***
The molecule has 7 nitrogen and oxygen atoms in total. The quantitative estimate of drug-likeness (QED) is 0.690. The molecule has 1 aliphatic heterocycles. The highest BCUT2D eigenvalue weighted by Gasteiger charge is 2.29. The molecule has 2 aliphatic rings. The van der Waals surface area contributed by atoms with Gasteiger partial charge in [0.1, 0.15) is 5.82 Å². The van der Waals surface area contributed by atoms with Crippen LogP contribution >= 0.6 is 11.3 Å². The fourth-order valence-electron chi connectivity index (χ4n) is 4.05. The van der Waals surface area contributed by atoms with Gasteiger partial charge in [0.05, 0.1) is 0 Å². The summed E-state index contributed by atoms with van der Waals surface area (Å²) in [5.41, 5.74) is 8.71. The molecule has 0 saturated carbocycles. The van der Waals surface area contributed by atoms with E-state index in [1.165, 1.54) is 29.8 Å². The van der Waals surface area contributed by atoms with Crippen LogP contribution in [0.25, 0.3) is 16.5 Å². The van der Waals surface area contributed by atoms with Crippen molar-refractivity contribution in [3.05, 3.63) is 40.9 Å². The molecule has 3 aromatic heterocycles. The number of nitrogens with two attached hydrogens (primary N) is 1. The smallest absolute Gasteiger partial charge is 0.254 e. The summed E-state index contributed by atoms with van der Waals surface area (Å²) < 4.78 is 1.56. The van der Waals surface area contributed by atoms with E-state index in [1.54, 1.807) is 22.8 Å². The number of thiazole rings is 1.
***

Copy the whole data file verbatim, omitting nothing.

The molecule has 7 nitrogen and oxygen atoms in total. The quantitative estimate of drug-likeness (QED) is 0.690. The molecule has 1 aliphatic heterocycles. The highest BCUT2D eigenvalue weighted by Gasteiger charge is 2.29. The molecule has 2 aliphatic rings. The van der Waals surface area contributed by atoms with Gasteiger partial charge in [0.1, 0.15) is 5.82 Å². The van der Waals surface area contributed by atoms with Crippen LogP contribution >= 0.6 is 11.3 Å². The fourth-order valence-electron chi connectivity index (χ4n) is 4.05. The van der Waals surface area contributed by atoms with Gasteiger partial charge in [0.05, 0.1) is 0 Å². The summed E-state index contributed by atoms with van der Waals surface area (Å²) in [5.41, 5.74) is 8.71. The molecule has 0 saturated carbocycles. The van der Waals surface area contributed by atoms with E-state index in [1.165, 1.54) is 29.8 Å². The van der Waals surface area contributed by atoms with Crippen LogP contribution in [0.25, 0.3) is 16.5 Å². The van der Waals surface area contributed by atoms with Crippen molar-refractivity contribution in [3.05, 3.63) is 40.9 Å². The molecule has 3 aromatic heterocycles. The number of nitrogens with two attached hydrogens (primary N) is 1. The smallest absolute Gasteiger partial charge is 0.254 e. The summed E-state index contributed by atoms with van der Waals surface area (Å²) < 4.78 is 1.56. The van der Waals surface area contributed by atoms with E-state index in [1.54, 1.807) is 22.8 Å². The number of thiazole rings is 1.